Mike Kim is a worship leader, pastor, and songwriter. He currently serves at Church of the Living God and is president of Generation Holy Ministries with the vision to empower and equip all generations through worship and life-transforming truth. Spirit-led and highly congregational, many of Mike’s songs are being sung around the world.
You’ve probably heard of the challenge to always preach as if it’s the last message you’ll ever share. But I realized recently that this same frame of mind can be applied to everything I am doing in ministry.
Just how much of our daily work is just passing the bar? Especially things that belong to the daily routine.
Even the most mundane tasks can be done with excellence or with such dynamic creativity that it leaves people breathless.
I saw this video clip and was reminded that even the most mundane handful of sand can be used to witness to God’s glory in the world he created for you and me. All you need is some movement, rearrangement and creativity.
“We all leave footprints in the sand, the question is, will we be a big heal, or a great soul.”
So are there any parts of your ministry that can use some movement or rearrangement so that you can be a beacon of light to everyone that watches?
And I think you’ll agree that our world is undergoing a fundamental shift in how we relate to each other due to the undeniable impact of technology (Internet) and the social media that has evolved out of it.
The Google generation doesn’t email, they Facebook. It is just a fact now that people check Facebook first and more often each day than their email. People are learning the ins and out of syndicating their lives through FB status updates, Twitter and other social media platforms.
But note that I recently sat in a mandatory seminary workshop for the graduate program at Princeton Theological Seminary where the facilitator actually proposed that pastors NOT get involved with Facebook, Twitter, etc in their methods of communicating with their congregation 24/7 – specifically with youth.
But if the ways in which we (meaning humans in the 21st century and beyond) now meet, connect and relate to each other is changing in seismic ways, why isn’t the Church following suit?
If you’re not convinced that social networking / social media is changing our lives, check this video out:
Robert Wright (meaningoflife.tv) wrote The Evolution of God, which considers what brings out the best or worst in religions based on a view that understands a moral growth of the Abrahamic God.
He is interested in the circumstances that brought out the best in religion in ancient times so that we can extrapolate to modern times to see what we need to get the best out of our religious landscape today.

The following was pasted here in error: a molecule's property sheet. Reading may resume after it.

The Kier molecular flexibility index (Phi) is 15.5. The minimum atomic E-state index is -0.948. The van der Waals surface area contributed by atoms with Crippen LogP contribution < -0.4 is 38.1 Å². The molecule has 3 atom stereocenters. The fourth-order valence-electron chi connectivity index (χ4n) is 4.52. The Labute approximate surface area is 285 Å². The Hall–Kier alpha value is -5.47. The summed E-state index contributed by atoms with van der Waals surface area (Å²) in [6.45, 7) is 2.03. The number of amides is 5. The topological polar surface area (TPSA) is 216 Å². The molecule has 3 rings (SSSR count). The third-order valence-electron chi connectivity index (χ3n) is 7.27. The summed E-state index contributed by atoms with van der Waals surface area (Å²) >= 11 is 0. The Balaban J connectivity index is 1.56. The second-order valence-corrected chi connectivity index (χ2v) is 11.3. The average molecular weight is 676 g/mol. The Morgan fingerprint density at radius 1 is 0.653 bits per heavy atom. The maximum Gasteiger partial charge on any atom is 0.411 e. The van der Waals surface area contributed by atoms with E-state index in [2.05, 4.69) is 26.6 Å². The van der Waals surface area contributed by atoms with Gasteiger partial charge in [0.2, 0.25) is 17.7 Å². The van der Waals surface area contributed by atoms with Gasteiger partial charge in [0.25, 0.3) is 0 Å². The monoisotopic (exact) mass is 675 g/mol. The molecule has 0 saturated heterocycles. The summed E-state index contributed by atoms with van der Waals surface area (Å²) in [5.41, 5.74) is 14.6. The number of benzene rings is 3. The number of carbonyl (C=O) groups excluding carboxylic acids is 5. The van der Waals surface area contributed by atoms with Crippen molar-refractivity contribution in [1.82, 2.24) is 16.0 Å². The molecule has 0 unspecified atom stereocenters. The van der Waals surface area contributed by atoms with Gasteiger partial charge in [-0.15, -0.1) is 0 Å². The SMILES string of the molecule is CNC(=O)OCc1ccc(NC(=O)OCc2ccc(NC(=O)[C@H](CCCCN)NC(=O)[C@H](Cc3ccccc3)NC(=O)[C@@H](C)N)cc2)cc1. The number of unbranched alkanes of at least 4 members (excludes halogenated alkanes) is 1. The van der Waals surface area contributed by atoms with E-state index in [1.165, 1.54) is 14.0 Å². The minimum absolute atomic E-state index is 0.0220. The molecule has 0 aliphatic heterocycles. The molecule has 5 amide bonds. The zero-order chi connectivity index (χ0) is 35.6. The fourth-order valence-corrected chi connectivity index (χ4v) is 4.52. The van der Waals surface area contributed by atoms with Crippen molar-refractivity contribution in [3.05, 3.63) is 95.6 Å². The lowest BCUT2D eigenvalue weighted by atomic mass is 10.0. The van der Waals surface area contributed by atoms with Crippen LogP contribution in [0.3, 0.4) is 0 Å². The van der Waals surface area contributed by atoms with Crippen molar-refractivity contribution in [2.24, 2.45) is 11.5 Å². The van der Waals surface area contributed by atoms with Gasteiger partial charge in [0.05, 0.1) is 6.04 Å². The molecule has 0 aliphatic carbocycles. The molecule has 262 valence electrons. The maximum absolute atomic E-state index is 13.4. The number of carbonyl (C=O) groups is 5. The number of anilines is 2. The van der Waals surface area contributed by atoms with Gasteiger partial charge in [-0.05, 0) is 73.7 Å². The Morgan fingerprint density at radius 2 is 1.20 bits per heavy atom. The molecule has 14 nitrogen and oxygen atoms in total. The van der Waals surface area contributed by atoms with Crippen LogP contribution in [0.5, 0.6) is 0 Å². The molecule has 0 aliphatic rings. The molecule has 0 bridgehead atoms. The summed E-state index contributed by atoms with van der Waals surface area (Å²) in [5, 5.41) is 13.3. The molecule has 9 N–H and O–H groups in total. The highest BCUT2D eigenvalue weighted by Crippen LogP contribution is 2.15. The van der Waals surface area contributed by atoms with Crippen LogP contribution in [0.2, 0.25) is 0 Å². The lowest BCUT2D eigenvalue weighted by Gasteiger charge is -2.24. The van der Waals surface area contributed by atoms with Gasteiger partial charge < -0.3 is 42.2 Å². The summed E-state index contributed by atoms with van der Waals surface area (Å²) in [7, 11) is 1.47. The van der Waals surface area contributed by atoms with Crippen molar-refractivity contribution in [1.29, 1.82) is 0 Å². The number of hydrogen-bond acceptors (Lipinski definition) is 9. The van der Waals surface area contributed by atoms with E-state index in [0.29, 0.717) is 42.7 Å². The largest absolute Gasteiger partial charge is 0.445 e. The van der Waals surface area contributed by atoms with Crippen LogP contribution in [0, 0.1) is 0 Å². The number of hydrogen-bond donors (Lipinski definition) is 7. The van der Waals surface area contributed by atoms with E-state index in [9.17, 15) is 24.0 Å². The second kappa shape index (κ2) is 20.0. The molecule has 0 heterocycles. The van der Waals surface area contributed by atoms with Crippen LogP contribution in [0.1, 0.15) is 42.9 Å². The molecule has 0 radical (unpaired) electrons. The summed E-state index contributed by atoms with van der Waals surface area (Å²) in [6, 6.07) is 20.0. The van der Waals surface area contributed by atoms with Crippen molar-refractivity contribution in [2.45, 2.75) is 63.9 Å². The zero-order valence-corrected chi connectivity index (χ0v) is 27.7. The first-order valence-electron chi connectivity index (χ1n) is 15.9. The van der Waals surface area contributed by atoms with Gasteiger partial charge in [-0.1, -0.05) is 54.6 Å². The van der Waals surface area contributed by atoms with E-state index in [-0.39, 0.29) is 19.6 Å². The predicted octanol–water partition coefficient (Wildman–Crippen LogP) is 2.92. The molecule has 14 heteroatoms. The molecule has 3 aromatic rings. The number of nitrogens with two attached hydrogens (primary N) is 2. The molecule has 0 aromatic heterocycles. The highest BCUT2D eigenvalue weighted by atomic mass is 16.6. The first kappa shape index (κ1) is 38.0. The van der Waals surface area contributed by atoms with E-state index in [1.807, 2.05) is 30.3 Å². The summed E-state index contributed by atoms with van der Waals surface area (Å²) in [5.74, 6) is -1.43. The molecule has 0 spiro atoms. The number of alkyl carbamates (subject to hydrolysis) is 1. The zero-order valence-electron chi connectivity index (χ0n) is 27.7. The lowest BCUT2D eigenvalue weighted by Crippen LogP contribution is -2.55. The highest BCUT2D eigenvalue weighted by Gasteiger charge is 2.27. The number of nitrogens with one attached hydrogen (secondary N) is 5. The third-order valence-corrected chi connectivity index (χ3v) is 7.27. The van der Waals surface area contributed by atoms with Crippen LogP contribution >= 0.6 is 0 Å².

Wright and and Tyler Cowen (George Mason Univ) duke it out in an interesting video interview. Watch it and let me know what you think.
Does Wright’s non-zero sum God allow scenarios for peace and expanding horizons of hope for Christians today? Please leave some comments below of anything that hit you while watching these two blogging heads discussing these issues.
Of the 5 1/2 million people in the general Jewish population in the US, the majority consider themselves religious.
But the big surprise was the significant rise in one category of response in the landmark survey. The finding makes Judaism and Christianity more alike than never before from one specific point of view. . . Continue Reading…
Rick Warren talks about the critical reasons for scheduling your Sabbath.
It is so important to make sure you attend to the energy you have available for Christ’s work so that you can fulfill the motivations you have for your ministry.
Rick Warren points to 2 Corinthians 4 to explain his own source of motivation – and why it will keep you going when the going gets tough.
Listen to what Rick Warren says in this video clip about being aware of your ability to focus and how it should impact your work:
Do you plan your work and then work the plan without regard to the person that’s doing it — YOU?
This was such a great reminder on how to best use my talaents in kingdombuilding work. For example, it allows me to take a different look at Mondays, not as a drag getting back to the desk or as the beginning of a long week ahead, but perfect for the things that I schedule for that day now. Having clarity for knowing what stuff I should push or schedule for Mondays in this example makes me look forward to that day.
Hope you found some nuggets to help you recenter your approach to your daily work today!